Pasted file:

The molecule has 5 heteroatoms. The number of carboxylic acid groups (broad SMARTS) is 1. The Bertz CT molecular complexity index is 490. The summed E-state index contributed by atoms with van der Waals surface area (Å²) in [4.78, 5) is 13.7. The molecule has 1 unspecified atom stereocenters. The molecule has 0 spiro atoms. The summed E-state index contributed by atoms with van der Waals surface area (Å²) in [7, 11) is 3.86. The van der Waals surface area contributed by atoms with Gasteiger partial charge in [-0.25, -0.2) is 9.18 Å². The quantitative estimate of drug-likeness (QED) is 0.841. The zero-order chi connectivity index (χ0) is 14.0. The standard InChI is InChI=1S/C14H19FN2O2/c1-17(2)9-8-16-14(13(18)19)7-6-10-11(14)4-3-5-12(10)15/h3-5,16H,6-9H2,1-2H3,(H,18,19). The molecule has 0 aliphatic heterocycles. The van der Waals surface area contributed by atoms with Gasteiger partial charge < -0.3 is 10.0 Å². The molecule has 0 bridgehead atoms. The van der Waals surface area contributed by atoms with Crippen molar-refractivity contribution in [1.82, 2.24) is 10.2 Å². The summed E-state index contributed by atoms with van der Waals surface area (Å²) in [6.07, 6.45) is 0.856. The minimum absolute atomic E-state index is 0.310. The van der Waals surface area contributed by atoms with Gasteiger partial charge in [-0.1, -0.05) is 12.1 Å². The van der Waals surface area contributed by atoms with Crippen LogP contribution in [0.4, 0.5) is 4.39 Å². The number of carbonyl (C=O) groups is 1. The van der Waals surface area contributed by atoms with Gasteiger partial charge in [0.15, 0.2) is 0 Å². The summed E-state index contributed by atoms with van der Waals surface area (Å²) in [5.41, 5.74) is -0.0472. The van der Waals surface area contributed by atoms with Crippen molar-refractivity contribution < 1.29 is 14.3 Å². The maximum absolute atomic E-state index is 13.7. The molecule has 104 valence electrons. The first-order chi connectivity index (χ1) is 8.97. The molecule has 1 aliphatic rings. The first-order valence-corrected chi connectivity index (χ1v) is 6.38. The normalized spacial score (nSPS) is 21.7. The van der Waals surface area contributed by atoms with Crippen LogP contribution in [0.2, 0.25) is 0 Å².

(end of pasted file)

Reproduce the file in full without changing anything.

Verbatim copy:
The molecule has 5 heteroatoms. The number of carboxylic acid groups (broad SMARTS) is 1. The Bertz CT molecular complexity index is 490. The summed E-state index contributed by atoms with van der Waals surface area (Å²) in [4.78, 5) is 13.7. The molecule has 1 unspecified atom stereocenters. The molecule has 0 spiro atoms. The summed E-state index contributed by atoms with van der Waals surface area (Å²) in [7, 11) is 3.86. The van der Waals surface area contributed by atoms with Gasteiger partial charge in [-0.25, -0.2) is 9.18 Å². The quantitative estimate of drug-likeness (QED) is 0.841. The zero-order chi connectivity index (χ0) is 14.0. The standard InChI is InChI=1S/C14H19FN2O2/c1-17(2)9-8-16-14(13(18)19)7-6-10-11(14)4-3-5-12(10)15/h3-5,16H,6-9H2,1-2H3,(H,18,19). The molecule has 0 aliphatic heterocycles. The van der Waals surface area contributed by atoms with Gasteiger partial charge < -0.3 is 10.0 Å². The molecule has 0 bridgehead atoms. The van der Waals surface area contributed by atoms with Crippen molar-refractivity contribution in [1.82, 2.24) is 10.2 Å². The summed E-state index contributed by atoms with van der Waals surface area (Å²) in [6.07, 6.45) is 0.856. The minimum absolute atomic E-state index is 0.310. The van der Waals surface area contributed by atoms with Gasteiger partial charge in [-0.1, -0.05) is 12.1 Å². The van der Waals surface area contributed by atoms with Crippen LogP contribution in [0.4, 0.5) is 4.39 Å². The number of carbonyl (C=O) groups is 1. The van der Waals surface area contributed by atoms with Gasteiger partial charge in [0.15, 0.2) is 0 Å². The summed E-state index contributed by atoms with van der Waals surface area (Å²) in [5.41, 5.74) is -0.0472. The van der Waals surface area contributed by atoms with Crippen molar-refractivity contribution < 1.29 is 14.3 Å². The maximum absolute atomic E-state index is 13.7. The molecule has 104 valence electrons. The first-order chi connectivity index (χ1) is 8.97. The molecule has 1 aliphatic rings. The first-order valence-corrected chi connectivity index (χ1v) is 6.38. The normalized spacial score (nSPS) is 21.7. The van der Waals surface area contributed by atoms with Crippen LogP contribution in [0.2, 0.25) is 0 Å².